ISLAMABAD: The Pakistan Telecommunication Authority (PTA) has allocated a helpline to the National Emergency Operation Centre on Polio to report children missed in vaccination drives and clarify people’s misconceptions about polio vaccination.
The helpline, which is funded by Unicef, will also allow the polio programme’s 262,000 workers to lodge complaints regarding the difficulties and obstacles they face during and after polio vaccination campaigns.
According to a notification issued by the PTA on Monday, available with Dawn, the helpline short code 1166 has been allocated to the polio programme and all concerned landline and cellular operators have been asked to activate the helpline.
Callers to the helpline will be charged the normal call tariff, it said.
Prime Minister’s Focal Person on Polio Babar Bin Atta told Dawn that the helpline has been established with funding from Unicef.
“It has been established to address parents’ misconceptions, and they will also be able to report if polio teams do not visit their homes. As many as 30 phone lines have been dedicated to the helpline, and it will be functional 24/7,” he said.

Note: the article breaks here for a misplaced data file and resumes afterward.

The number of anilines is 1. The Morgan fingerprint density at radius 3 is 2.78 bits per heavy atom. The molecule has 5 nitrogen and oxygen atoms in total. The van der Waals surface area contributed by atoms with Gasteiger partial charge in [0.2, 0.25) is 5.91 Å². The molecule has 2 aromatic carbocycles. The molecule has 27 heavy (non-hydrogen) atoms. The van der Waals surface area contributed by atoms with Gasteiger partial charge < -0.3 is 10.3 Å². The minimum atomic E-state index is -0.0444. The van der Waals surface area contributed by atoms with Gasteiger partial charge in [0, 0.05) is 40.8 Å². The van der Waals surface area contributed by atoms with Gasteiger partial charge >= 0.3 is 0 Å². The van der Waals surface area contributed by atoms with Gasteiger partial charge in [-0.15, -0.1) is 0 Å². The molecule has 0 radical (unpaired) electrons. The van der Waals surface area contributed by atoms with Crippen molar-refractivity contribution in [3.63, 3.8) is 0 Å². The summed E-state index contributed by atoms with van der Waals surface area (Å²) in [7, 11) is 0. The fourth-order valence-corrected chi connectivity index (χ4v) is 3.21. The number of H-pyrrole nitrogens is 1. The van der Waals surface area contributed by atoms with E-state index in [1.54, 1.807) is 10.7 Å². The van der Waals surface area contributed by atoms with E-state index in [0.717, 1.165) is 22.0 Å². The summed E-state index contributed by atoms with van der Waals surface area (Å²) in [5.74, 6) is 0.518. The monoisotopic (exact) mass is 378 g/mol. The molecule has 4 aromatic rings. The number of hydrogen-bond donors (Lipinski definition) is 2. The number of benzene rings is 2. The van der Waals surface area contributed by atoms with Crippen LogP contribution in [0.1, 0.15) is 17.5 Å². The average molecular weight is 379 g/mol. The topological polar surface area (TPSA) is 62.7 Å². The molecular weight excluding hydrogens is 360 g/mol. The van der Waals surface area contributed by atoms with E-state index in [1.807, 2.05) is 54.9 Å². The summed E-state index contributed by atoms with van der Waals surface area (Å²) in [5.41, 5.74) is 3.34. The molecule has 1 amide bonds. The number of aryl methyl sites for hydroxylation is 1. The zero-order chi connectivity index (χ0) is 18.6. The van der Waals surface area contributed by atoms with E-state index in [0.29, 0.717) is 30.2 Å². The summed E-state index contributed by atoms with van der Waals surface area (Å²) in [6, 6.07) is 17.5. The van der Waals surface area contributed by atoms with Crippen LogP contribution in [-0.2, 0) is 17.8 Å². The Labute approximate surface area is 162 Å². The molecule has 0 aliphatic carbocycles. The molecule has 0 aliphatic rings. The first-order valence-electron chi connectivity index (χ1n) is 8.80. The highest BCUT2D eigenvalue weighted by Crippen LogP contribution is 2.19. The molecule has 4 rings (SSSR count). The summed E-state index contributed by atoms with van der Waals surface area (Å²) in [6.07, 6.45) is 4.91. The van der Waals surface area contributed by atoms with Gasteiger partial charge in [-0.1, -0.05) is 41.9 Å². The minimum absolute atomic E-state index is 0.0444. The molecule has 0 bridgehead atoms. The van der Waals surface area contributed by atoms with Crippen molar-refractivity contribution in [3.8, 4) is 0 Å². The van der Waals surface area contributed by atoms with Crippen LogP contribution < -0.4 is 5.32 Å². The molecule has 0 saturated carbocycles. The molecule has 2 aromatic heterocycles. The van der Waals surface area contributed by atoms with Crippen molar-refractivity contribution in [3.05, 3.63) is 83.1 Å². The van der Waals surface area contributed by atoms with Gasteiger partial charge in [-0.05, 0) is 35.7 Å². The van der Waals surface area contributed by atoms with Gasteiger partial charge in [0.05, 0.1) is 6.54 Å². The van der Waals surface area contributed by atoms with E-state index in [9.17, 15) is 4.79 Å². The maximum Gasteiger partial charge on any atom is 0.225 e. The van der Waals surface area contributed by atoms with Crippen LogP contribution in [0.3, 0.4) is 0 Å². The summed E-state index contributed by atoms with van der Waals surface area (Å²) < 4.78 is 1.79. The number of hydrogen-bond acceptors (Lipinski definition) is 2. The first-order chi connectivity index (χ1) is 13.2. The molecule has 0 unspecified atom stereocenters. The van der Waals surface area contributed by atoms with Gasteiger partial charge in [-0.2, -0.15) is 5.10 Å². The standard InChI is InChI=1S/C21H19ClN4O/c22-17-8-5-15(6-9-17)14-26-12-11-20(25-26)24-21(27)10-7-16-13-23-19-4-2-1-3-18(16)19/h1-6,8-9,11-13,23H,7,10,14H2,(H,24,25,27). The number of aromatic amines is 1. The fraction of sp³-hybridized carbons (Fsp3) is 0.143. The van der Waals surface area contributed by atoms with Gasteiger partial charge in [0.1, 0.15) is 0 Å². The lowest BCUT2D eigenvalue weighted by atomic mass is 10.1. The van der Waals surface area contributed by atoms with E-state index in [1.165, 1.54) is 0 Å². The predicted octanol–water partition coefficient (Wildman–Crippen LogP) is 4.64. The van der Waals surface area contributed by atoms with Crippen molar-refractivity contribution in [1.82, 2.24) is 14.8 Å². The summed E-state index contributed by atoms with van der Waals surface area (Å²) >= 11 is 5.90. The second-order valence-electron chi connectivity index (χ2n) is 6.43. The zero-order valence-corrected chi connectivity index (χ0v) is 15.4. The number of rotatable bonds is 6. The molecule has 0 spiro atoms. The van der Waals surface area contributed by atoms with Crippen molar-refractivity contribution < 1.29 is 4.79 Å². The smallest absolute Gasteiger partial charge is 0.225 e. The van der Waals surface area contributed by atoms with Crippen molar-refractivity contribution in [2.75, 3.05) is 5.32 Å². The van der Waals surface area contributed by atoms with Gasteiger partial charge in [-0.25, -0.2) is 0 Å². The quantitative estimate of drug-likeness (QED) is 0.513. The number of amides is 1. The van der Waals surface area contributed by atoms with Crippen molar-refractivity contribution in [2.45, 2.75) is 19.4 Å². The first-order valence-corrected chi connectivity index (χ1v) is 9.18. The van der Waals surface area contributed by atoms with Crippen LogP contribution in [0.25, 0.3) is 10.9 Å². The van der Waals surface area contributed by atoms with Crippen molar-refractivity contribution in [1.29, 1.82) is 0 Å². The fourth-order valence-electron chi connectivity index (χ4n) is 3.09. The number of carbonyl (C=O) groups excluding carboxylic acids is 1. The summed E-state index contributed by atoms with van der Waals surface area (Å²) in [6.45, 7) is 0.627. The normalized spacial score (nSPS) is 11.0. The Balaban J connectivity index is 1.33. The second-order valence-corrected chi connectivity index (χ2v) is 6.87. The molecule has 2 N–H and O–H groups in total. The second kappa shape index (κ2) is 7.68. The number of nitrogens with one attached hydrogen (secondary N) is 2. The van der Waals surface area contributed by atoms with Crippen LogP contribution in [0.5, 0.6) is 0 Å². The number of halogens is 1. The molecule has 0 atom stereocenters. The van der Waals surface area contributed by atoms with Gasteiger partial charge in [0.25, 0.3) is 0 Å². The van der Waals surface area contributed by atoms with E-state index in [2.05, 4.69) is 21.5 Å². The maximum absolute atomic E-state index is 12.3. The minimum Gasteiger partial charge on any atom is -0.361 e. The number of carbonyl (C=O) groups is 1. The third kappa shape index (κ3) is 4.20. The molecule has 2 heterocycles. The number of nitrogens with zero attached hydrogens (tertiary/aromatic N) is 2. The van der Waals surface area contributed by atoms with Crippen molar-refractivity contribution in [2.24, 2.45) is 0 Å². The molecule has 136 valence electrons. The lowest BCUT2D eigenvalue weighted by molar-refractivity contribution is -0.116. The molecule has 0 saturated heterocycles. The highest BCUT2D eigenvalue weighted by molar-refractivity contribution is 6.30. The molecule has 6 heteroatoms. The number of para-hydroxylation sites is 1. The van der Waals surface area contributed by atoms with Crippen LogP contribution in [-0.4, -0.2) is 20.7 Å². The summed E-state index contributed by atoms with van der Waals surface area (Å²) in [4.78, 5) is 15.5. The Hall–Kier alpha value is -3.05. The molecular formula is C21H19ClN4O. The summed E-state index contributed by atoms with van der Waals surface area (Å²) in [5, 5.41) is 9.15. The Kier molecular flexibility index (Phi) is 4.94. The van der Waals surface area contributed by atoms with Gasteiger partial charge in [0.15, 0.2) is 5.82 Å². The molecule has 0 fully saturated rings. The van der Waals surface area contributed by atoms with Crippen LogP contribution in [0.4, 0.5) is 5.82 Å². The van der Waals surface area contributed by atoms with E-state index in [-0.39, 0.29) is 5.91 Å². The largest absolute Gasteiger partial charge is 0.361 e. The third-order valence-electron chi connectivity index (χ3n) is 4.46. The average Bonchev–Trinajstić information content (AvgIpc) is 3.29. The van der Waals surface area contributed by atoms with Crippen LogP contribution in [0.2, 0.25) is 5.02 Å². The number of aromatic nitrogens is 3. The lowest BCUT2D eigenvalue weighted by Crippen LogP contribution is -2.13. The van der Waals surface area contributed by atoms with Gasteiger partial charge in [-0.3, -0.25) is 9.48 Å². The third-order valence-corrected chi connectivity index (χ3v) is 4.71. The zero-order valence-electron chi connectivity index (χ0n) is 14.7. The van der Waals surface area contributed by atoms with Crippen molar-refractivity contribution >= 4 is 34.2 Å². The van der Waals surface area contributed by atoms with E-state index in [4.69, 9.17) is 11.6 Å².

Staff will sit at the helpline in three shifts of eight hours each, he added.
Calls will be recorded and parents will be contacted again to see if their grievances were addressed.
Mr Atta said the helpline can also be contacted to address misconceptions about the vaccine. There are around 16 main misconceptions, he said, such as that the vaccine causes infertility, that it comes from India, that there is no laboratory in Pakistan to check the quality of the vaccine, whether the vaccine is halal and whether it should be administered repeatedly.
“People will be given complete information and satisfactory answers to their questions,” he said.
A total of 62 cases of polio have been confirmed so far this year, compared to 12 in 2018 and eight in 2017. Of these, 46 were reported from Khyber Pakhtunkhwa and its tribal districts, six from Sindh and five each from Punjab and Balochistan.
Polio is a highly infectious disease caused by the poliovirus that affects mainly children under the age of five. It invades the nervous system, and can cause paralysis or even death. While there is no cure for polio, vaccination is the most effective way to protect children.
Each time a child under the age of five is vaccinated, their protection against the virus is increased. Repeated immunisations have protected millions of children from polio, allowing almost all countries in the world to become polio free.
Pakistan and Afghanistan are the only countries in the world where polio cases are being reported. Pakistan remains under a polio-linked travel restriction imposed by the World Health Organisation in 2014, according to which every individual travelling abroad has to carry a polio vaccination certificate.
Published in Dawn, September 17th, 2019